Health knowledge made personal
Join this community!
› Share page:
Go
Search posts:

UK Growth Charts Adjusted for Breastfed Babies

Posted May 14 2009 4:59pm

Growth charts change to reflect breastfeeding physical development Growth charts in the UK have not been updated since 1990 and were originally created based on the physical development of formula fed babies.

New guidelines are being introduced that reflect the slower growth rates of breastfed babies.

Using the new growth charts, more children will be classified as overweight.

Apparently, breastfeeding mothers often think their babies are underweight because of the old growth charts that were based on formula fed baby development. Given the UK’s recommendation that all babies breastfeed exclusively for the first six months of life and an additional six months as food is introduced to their diet, the new growth charts will more accurately reflect children’s physical development.  Breastfed babies gain weight more slowly than formula fed babes, and there is a difference of as much as 1 Kg in weight gain at one year of age.  Dr Sheila Shribman, the UK government’s maternity tsar, explains:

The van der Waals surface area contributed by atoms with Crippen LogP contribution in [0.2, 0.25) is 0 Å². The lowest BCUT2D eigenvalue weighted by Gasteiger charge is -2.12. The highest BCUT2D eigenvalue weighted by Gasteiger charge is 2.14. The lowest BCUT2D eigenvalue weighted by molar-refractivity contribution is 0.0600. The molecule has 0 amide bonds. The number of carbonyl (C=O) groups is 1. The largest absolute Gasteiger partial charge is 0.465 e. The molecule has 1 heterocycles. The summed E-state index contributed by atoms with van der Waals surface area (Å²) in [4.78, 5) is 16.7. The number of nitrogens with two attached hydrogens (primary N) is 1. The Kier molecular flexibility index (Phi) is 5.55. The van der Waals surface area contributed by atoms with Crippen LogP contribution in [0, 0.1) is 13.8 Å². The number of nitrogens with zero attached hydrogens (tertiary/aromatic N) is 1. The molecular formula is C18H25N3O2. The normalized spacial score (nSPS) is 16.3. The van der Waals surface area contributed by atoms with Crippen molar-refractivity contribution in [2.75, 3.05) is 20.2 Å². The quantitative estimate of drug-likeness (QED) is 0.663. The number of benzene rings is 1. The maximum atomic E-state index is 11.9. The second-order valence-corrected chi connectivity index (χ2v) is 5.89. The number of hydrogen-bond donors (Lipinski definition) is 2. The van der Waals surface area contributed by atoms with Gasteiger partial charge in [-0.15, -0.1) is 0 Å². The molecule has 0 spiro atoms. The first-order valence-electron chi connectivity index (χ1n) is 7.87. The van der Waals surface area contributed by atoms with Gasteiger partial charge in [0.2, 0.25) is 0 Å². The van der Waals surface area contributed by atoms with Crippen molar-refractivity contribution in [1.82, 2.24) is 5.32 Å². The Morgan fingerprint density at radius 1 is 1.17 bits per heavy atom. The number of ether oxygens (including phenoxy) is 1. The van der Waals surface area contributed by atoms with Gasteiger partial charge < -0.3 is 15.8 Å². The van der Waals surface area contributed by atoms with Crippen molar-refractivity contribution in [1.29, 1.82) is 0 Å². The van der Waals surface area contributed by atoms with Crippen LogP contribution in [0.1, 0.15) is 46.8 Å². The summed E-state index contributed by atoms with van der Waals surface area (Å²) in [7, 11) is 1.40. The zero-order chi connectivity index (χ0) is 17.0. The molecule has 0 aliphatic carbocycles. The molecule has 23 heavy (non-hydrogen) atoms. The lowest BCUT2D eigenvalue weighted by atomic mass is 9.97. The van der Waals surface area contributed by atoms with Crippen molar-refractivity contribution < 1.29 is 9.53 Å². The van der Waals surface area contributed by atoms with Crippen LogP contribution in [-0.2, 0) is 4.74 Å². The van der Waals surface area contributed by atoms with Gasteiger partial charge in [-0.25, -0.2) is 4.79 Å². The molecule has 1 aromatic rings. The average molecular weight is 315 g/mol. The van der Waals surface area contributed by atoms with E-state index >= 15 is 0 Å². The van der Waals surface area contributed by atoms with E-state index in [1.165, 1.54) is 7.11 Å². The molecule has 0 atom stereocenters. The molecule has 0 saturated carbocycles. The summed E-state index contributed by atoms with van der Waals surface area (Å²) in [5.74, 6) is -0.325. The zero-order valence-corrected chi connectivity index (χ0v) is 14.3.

Breastfeeding is the best form of nutrition for infants.  The new charts will not only provide more accurate measurements for infant growth of breastfed babies, but will also help healthcare professionals and parents to identify early signs of overweight or obesity and provide support.

Data from the World Health Organization’s 15-year study of 8,500 children from six countries was used to create the new growth charts.  It is expected that the number of babies classified as overweight will double to 6% as a result of the new growth charts.  The new charts are also expected to lessen the number of breastfed children that are classified for “failure to thrive” and given supplemental formula as a result.

England has a low rate of breastfeeding beyond six months.  Eight out of ten mothers begin breastfeeding, a higher rate than in the US, but only 22% of mothers continue until their children are six months of age.  Very few British mothers make it to the recommended age of one year for supplemental breastfeeding.

Tweet This Post

You might also like:

Post a comment
Write a comment: